The young couple I met are further proof of the life changing impact indefinite detention has on people. Sitting outside her accommodation in Inverbrackie, the young woman told me she had just come from her first doctor’s appointment. With a heart-wrenching look on her face she looked up at me and said ‘I’ve had a miscarriage – the doctors said that my body couldn’t handle the stress I was under and I could no longer carry my baby.’

She went on to tell me that she now felt like an inadequate woman to her partner and that she’s failed her child. The father felt as though he had broken his promise and had failed the entire family. She didn’t know how to heal the pain and disappointment they were feeling but she did know one thing. ‘Manus took my baby away,’ she said.

Despite the trauma of this experience this woman wants me to share her story with you, in the desperate hope that it will help those who are still trapped on Manus and give her renewed hope for the family she has always dreamt of. This couple have not forgotten the people they left behind and neither should we.

What can you do?

As Australians we have the power to bring these stories to light and pressure our politicians to do the right thing.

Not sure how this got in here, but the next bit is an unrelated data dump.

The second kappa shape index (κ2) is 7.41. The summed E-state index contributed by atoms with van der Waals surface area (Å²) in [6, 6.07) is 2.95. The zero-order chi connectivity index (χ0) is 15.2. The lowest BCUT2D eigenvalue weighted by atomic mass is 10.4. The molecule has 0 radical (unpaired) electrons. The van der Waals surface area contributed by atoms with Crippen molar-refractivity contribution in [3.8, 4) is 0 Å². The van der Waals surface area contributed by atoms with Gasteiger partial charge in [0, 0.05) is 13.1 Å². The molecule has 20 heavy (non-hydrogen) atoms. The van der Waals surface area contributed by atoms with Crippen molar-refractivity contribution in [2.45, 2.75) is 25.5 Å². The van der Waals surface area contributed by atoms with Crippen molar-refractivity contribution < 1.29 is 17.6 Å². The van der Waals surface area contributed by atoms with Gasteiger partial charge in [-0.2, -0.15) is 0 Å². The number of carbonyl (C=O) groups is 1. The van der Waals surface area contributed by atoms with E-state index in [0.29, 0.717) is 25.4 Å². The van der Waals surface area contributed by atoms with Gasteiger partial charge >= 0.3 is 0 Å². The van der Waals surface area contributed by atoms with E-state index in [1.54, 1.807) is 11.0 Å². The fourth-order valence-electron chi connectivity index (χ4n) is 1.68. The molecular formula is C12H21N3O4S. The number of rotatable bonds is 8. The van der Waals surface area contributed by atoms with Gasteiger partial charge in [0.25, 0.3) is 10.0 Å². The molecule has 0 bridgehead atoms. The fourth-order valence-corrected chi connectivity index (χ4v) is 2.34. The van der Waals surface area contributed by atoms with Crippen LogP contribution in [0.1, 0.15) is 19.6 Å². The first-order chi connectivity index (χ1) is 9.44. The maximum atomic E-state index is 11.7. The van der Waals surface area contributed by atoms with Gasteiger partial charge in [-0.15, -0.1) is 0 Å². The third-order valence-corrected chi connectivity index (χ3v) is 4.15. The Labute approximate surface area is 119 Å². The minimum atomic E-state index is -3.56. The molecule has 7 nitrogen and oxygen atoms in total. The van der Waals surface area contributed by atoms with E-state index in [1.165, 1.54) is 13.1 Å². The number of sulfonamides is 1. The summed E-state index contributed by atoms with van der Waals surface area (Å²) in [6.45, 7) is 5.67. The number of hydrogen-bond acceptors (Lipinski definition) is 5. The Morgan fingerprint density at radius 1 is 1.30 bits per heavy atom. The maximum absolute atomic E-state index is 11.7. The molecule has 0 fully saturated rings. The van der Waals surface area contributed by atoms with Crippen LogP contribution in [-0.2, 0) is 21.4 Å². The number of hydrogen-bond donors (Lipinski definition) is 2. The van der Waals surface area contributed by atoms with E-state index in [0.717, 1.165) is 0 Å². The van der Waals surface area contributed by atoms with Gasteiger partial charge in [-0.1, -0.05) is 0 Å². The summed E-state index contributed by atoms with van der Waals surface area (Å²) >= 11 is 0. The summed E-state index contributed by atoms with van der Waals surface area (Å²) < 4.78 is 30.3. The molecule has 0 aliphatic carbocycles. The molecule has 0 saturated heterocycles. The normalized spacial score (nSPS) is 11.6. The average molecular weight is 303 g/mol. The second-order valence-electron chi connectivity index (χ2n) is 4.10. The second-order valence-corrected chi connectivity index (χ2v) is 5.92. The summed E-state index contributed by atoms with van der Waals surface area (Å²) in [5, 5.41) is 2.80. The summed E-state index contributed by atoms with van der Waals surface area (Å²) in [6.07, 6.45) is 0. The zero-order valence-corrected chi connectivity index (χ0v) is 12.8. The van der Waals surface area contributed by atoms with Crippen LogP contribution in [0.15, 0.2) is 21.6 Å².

Visit Out of Sight, In Our Minds  a campaign developed to raise awareness and give a voice to children detained on Manus Island. Here you can write letters to the Immigration Minister Brendan O’Connor and Shadow Immigration Minister Scott Morrison demanding a fairer, more humane asylum seeker policy for Australia.

Leila Druery is a refugee advocate focusing on the rights of refugee and asylum seeker children. She has recently worked as Campaign Director for advocacy organisation Chilout (Children Out of Immigration Detention) and continues to dedicate her time to ensuring that children are not detained in Australian run facilities either in Australia or in the Pacific. Leila was part of a recent Amnesty International visit to Inverbrackie detention facility.